Pursue of happiness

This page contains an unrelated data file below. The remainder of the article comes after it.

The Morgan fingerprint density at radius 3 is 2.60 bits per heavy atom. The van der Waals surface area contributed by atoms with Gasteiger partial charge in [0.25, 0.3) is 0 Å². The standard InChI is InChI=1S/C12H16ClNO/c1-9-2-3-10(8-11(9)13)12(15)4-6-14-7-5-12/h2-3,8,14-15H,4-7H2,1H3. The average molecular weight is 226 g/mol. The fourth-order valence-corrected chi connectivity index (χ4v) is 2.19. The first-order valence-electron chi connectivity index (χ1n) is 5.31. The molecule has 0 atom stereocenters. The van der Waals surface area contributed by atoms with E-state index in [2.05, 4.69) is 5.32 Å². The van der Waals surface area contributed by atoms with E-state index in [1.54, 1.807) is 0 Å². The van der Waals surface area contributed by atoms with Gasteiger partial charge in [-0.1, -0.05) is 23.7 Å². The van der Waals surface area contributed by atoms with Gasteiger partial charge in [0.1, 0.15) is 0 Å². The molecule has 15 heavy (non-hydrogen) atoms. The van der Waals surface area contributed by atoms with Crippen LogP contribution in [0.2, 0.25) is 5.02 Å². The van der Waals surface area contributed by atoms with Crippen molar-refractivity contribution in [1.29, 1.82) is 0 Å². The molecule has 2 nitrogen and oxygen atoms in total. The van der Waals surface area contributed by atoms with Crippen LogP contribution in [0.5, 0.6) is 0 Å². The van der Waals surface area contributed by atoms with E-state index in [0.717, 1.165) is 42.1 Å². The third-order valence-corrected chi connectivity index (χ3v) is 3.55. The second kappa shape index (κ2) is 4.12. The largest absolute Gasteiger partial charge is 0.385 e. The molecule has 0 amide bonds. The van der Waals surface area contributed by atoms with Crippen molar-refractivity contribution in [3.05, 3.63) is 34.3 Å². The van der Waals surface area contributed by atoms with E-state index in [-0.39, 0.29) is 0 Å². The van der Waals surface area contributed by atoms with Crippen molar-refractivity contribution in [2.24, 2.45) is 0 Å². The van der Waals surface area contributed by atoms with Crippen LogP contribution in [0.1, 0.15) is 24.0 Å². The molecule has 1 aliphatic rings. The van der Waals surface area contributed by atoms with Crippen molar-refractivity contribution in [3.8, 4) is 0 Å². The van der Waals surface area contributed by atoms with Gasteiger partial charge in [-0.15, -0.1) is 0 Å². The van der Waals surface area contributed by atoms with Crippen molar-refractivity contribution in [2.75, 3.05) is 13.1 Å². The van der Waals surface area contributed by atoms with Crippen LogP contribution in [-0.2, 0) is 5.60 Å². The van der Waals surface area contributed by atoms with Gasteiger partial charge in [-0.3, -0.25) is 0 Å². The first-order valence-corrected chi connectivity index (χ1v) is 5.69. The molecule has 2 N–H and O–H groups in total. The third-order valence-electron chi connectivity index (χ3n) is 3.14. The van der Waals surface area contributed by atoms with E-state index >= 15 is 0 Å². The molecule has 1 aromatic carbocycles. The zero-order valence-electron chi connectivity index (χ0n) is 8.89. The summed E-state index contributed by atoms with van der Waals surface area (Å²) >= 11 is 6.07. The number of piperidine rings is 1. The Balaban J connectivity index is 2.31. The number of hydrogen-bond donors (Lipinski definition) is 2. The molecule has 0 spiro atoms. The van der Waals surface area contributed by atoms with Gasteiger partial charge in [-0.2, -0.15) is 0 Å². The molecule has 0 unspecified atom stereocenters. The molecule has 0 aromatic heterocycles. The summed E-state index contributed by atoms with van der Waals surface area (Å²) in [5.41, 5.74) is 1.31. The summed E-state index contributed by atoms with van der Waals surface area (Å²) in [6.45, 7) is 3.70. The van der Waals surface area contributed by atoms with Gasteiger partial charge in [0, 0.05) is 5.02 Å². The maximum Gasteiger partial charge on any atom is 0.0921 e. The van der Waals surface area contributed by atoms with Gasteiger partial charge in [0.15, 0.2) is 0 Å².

Contentment can help people move forward, it is also a way of freezing time to connect to the past. To compromise to happiness is hardly possible. However in the poem Swing Valley, and the excerpt from Home Place, the speakers are able to find joy by means of nostalgia. They seem to pursue happiness by recollecting favourable memories from the past, and being in the physical reminiscence that shapes their past. Through the development of the character, Ronald, and the speaker from Swing valley, we are able to apprehend how recollection memories can lead to happiness. When it comes to ecstasy, it’s not a word in Ronald’s dictionary. Though, as he revisits his child-hood memories, everything suddenly becomes clear. As Ronald was looking for a companionship in life, he jumped from the frying pan and into the fire. “’I can’t stand it. I can’t sleep there no longer.’” The regret and sorrow he’s feeling made him longing for joy. Through further understanding of Ronald, we realise that he is feeling nostalgic towards his past, his childhood, and his true passion – creating model airplanes. Primarily, he pursued for happiness as he married Darlene, out of lust, and loneliness. For what seemed to Ronald was unattainable, he later discovers that joy was something that actually could be reached by recalling what he loved, rather than what he thought he loved. He found himself under the silhouettes of his model air planes that covered his walls. He found himself understanding the concept of delight. He found himself having minimal interest in anything other than the model air planes that he loved even as a young man. Simple moments such as gravitational loss can help us discover happiness in the present. Ordinary may have different meanings to different individuals. Some ordinary flashes of nostalgia have helped people renew connections of the past to the present. The descriptiveness of Frank Gaspar’s Swing Valley shows the readers how much a nostalgic...
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